On the occasion of its 170th publication anniversary, here are the very first reviews of Herman Melville’s leviathan-sized opus of obsession, revenge, and meticulously detailed whaling practices.
“To convey an adequate idea of a book of such various merits as that which the author of Typee and Omoo has here placed before the reading public, is impossible in the scope of a review. High philosophy, liberal feeling, abstruse metaphysics popularly phrased, soaring speculation, a style as many-coloured as the theme, yet always good, and often admirable; fertile fancy, ingenious construction, playful learning, and an unusual power of enchaining the interest, and rising to the verge of the sublime, without overpassing that narrow boundary which plunges the ambitious penman into the ridiculous; all these are possessed by Herman Melville, and exemplified in these volumes.”
–London Morning Advertiser, October 24 1851
“This is an ill-compounded mixture of romance and matter-of-fact. The idea of a connected and collected story has obviously visited and abandoned its writer again and again in the course of composition. The style of his tale is in places disfigured by mad (rather than bad) English; and its catastrophe is hastily, weakly, and obscurely managed … The result is, at all events, a most provoking book,—neither so utterly extravagant as to be entirely comfortable, nor so instructively complete as to take place among documents on the subject of the Great Fish, his capabilities, his home and his capture. Our author must be henceforth numbered in the company of the incorrigibles who occasionally tantalize us with indications of genius, while they constantly summon us to endure monstrosities, carelessnesses, and other such harassing manifestations of bad taste as daring or disordered ingenuity can devise…
We have little more to say in reprobation or in recommendation of this absurd book … Mr. Melville has to thank himself only if his horrors and his heroics are flung aside by the general reader, as so much trash belonging to the worst school of Bedlam literature—since he seems not so much unable to learn as disdainful of learning the craft of an artist.”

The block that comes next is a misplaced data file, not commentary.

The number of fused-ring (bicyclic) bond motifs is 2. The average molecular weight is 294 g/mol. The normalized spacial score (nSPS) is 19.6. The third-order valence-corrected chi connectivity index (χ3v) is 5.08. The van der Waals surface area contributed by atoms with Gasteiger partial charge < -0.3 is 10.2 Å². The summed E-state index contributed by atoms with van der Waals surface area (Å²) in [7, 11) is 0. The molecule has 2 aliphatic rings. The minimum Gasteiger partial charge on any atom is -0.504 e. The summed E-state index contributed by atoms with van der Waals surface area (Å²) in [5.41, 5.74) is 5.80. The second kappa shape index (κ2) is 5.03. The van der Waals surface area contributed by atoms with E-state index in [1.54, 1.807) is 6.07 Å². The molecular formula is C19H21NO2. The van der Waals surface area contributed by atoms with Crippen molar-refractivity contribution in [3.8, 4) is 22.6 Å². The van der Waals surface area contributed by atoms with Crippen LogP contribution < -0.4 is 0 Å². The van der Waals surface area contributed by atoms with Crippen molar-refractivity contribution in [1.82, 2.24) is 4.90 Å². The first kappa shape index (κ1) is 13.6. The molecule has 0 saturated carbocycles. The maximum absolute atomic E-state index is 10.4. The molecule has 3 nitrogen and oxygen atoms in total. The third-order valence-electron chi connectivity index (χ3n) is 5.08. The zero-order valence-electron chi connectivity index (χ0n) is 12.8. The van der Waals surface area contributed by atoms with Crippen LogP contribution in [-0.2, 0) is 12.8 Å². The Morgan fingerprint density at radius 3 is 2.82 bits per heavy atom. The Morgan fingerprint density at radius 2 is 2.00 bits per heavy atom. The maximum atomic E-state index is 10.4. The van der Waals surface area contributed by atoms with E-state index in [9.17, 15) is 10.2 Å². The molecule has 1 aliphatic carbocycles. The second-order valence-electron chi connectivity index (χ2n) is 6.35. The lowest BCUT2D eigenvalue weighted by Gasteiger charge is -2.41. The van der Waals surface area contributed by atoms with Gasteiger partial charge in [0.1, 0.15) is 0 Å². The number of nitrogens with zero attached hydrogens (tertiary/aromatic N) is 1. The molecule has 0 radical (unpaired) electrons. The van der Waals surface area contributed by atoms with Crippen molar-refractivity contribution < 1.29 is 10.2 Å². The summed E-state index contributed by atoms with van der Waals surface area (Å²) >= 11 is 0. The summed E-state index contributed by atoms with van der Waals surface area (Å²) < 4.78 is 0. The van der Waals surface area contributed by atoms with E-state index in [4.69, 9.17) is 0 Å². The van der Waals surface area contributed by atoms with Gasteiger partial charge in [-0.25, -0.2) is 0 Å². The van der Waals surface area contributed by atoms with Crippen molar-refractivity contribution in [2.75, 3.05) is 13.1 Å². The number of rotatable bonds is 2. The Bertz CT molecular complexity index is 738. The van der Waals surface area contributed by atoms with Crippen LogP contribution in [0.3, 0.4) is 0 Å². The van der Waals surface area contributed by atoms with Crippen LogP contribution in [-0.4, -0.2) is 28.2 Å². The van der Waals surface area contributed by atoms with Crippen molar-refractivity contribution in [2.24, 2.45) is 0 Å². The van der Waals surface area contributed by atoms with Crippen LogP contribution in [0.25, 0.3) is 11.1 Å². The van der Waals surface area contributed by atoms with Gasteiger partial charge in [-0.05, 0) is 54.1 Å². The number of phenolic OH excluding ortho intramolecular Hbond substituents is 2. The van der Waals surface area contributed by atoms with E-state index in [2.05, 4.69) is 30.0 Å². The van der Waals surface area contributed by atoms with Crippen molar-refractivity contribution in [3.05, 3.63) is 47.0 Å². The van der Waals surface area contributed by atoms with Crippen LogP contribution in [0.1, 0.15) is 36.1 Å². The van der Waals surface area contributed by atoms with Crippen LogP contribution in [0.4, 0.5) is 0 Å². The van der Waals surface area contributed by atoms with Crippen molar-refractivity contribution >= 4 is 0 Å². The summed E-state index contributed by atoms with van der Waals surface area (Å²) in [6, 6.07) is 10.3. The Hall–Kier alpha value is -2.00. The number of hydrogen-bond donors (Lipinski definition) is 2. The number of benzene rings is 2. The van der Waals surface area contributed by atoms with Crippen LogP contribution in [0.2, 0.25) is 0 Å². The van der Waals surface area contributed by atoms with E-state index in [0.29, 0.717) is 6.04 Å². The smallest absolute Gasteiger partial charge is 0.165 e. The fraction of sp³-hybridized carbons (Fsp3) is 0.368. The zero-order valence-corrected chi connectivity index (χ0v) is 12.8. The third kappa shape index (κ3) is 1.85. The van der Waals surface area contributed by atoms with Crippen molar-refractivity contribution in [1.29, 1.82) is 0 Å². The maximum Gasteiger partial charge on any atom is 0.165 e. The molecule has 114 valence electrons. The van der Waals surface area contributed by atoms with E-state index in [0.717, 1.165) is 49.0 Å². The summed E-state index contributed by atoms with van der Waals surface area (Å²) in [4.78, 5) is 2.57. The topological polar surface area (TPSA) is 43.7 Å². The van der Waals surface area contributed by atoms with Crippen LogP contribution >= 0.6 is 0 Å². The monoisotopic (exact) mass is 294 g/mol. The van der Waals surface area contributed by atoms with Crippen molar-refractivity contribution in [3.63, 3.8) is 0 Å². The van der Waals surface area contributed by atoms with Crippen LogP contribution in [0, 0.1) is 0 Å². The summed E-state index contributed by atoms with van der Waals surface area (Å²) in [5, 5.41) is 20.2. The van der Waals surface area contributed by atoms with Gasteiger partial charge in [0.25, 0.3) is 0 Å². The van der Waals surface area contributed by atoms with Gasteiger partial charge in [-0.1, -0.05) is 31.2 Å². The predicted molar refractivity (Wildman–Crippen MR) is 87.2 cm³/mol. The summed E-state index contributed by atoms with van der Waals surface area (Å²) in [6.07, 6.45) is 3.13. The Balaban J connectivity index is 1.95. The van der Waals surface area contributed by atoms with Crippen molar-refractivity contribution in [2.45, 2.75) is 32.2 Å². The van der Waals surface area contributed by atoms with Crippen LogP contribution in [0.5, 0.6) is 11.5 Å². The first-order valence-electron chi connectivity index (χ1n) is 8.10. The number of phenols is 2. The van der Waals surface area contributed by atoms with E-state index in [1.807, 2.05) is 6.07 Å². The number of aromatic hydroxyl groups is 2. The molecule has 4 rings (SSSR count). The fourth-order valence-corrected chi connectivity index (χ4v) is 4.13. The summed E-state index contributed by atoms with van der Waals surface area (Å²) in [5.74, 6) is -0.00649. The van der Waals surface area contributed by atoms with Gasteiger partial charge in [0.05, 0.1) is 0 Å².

–Henry F. Chorley, London Athenaeum, October 25 1851
“Of all the extraordinary books from the pen of Herman Melville this is out and out the most extraordinary. Who would have looked for philosophy in whales, or for poetry in blubber. Yet few books which professedly deal in metaphysics, or claim the parentage of the muses, contain as much true philosophy and as much genuine poetry as the tale of the Pequod’s whaling expedition … To give anything like an outline of the narrative woven together from materials seemingly so uncouth, with a power of thought and force of diction suited to the huge dimensions of its subject, is wholly impossible … [Readers] must be prepared, however, to hear much on board that singularly-tenanted ship which grates upon civilized ears; some heathenish, and worse than heathenish talk is calculated to give even more serious offence. This feature of Herman Melville’s new work we cannot but deeply regret. It is due to him to say that he has steered clear of much that was objectionable in some of his former tales; and it is all the greater pity, that he should have defaced his pages by occasional thrusts against revealed religion which add nothing to the interest of his story, and cannot but shock readers accustomed to a reverent treatment of whatever is associated with sacred subjects … [T]he artist has succeeded in investing objects apparently the most unattractive with an absorbing fascination. The flashes of truth, too, which sparkle on the surface of the foaming sea of thought through which the author pulls his readers in the wake of the whale-ship,—the profound reflections uttered by the actors in the wild watery chase in their own quaint forms of thought and speech,—and the graphic representations of human nature in the startling disguises under which it appears on the deck of the Pequod,—all these things combine to raise The Whale far beyond the level of an ordinary work of fiction. It is not a mere tale of adventures, but a whole philosophy of life, that it unfolds.
–London John Bull, October 25, 1851